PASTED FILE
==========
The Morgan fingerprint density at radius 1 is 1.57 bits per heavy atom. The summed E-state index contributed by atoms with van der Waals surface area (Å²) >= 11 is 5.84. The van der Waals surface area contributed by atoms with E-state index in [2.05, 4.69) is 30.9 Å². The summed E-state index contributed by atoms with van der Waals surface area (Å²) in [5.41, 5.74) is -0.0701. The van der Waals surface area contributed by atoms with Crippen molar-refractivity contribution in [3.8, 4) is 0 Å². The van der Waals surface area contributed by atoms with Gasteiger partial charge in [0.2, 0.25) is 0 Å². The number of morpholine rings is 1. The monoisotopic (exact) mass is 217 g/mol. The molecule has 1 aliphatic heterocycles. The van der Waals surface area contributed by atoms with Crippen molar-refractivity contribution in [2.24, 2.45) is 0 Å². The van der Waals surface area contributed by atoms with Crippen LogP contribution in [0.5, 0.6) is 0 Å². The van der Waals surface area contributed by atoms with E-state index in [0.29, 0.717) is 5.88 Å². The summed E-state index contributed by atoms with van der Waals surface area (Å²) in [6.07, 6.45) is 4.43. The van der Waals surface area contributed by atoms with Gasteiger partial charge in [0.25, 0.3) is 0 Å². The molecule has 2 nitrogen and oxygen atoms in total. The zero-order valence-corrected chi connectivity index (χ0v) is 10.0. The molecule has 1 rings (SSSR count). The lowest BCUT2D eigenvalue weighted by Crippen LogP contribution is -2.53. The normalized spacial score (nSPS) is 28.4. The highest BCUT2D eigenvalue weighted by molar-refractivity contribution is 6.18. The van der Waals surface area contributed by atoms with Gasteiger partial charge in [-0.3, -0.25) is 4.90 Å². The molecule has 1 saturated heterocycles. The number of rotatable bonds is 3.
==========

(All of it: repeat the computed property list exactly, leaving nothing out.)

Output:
The Morgan fingerprint density at radius 1 is 1.57 bits per heavy atom. The summed E-state index contributed by atoms with van der Waals surface area (Å²) >= 11 is 5.84. The van der Waals surface area contributed by atoms with E-state index in [2.05, 4.69) is 30.9 Å². The summed E-state index contributed by atoms with van der Waals surface area (Å²) in [5.41, 5.74) is -0.0701. The van der Waals surface area contributed by atoms with Crippen molar-refractivity contribution in [3.8, 4) is 0 Å². The van der Waals surface area contributed by atoms with Gasteiger partial charge in [0.2, 0.25) is 0 Å². The number of morpholine rings is 1. The monoisotopic (exact) mass is 217 g/mol. The molecule has 1 aliphatic heterocycles. The van der Waals surface area contributed by atoms with Crippen molar-refractivity contribution in [2.24, 2.45) is 0 Å². The van der Waals surface area contributed by atoms with Crippen LogP contribution in [0.5, 0.6) is 0 Å². The van der Waals surface area contributed by atoms with E-state index in [0.29, 0.717) is 5.88 Å². The summed E-state index contributed by atoms with van der Waals surface area (Å²) in [6.07, 6.45) is 4.43. The van der Waals surface area contributed by atoms with Gasteiger partial charge in [0.25, 0.3) is 0 Å². The molecule has 2 nitrogen and oxygen atoms in total. The zero-order valence-corrected chi connectivity index (χ0v) is 10.0. The molecule has 1 rings (SSSR count). The lowest BCUT2D eigenvalue weighted by Crippen LogP contribution is -2.53. The normalized spacial score (nSPS) is 28.4. The highest BCUT2D eigenvalue weighted by molar-refractivity contribution is 6.18. The van der Waals surface area contributed by atoms with Gasteiger partial charge in [-0.3, -0.25) is 4.90 Å². The molecule has 1 saturated heterocycles. The number of rotatable bonds is 3.